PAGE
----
Criminal law has been shaped by various ideas about its purposes (Duff, 2002a in Crime and Justice). One purpose served by the criminal law is to ensure that those who act wrongly receive the pain which is their just desert (Johnston and Ward 2010, 8). This simply put means that the community expectations of the criminal justice system is to see a wrongdoer reprimanded for his or her crime. The Elizabethan era is a prime example of this, as punishment for crime was often a public spectacle and in the form of hanging or flogging. The criminal justice system was also thought to shape human conduct. This purpose focuses more on the individual itself and their sense of wrongfulness of certain types of behaviour (Braithwaite, 1989).
This paper will describe these two purposes and analyse the issues of administration and how it manifests itself in the justice system. It will also assess the relevance to the modern-day criminal justice system.
Analyses of purpose one
It is suggested that the criminal justice system serves as a purpose to “ensure that those who act wrongly receive the pain which is their just desert” (Johnston and Ward 2010, 8). The main …show more content…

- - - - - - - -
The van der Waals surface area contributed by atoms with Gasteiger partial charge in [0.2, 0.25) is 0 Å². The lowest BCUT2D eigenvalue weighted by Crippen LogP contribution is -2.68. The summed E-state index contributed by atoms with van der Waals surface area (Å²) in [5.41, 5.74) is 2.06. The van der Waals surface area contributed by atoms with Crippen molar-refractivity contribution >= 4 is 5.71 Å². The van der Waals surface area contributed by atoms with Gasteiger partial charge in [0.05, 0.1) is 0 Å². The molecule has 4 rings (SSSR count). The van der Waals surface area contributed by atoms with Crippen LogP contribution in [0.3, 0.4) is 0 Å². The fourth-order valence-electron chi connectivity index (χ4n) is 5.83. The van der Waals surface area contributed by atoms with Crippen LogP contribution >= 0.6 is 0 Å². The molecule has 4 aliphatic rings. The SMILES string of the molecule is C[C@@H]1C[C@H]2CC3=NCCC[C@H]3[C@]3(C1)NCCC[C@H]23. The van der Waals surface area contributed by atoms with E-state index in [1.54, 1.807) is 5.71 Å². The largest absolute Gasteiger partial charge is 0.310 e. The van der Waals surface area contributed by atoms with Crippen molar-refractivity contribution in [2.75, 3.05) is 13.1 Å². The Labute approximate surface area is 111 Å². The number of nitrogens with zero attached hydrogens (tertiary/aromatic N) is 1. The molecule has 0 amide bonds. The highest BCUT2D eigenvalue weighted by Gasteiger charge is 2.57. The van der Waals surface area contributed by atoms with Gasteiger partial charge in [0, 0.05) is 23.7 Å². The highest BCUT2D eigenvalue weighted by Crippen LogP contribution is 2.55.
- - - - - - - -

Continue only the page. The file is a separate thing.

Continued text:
Ensuring acts receive the punishment which is in their just desert, takes a retributive approach. Through this purpose, criminal law seeks to accomplish crime control and deliverance of justice (Johnstone & Ward 2010, 18-20). Shaping human conduct is an important purpose of the criminal justice system. Without the means rehabilitation, the criminal justice system would stand to serve no meaning. This purpose takes the approach of restorative justification where its’ sole purpose is to reform offenders to co-exist in a community with other law abiding citizens. These two purposes serve a theoretical and practical function within the criminal justice system which benefits the community and the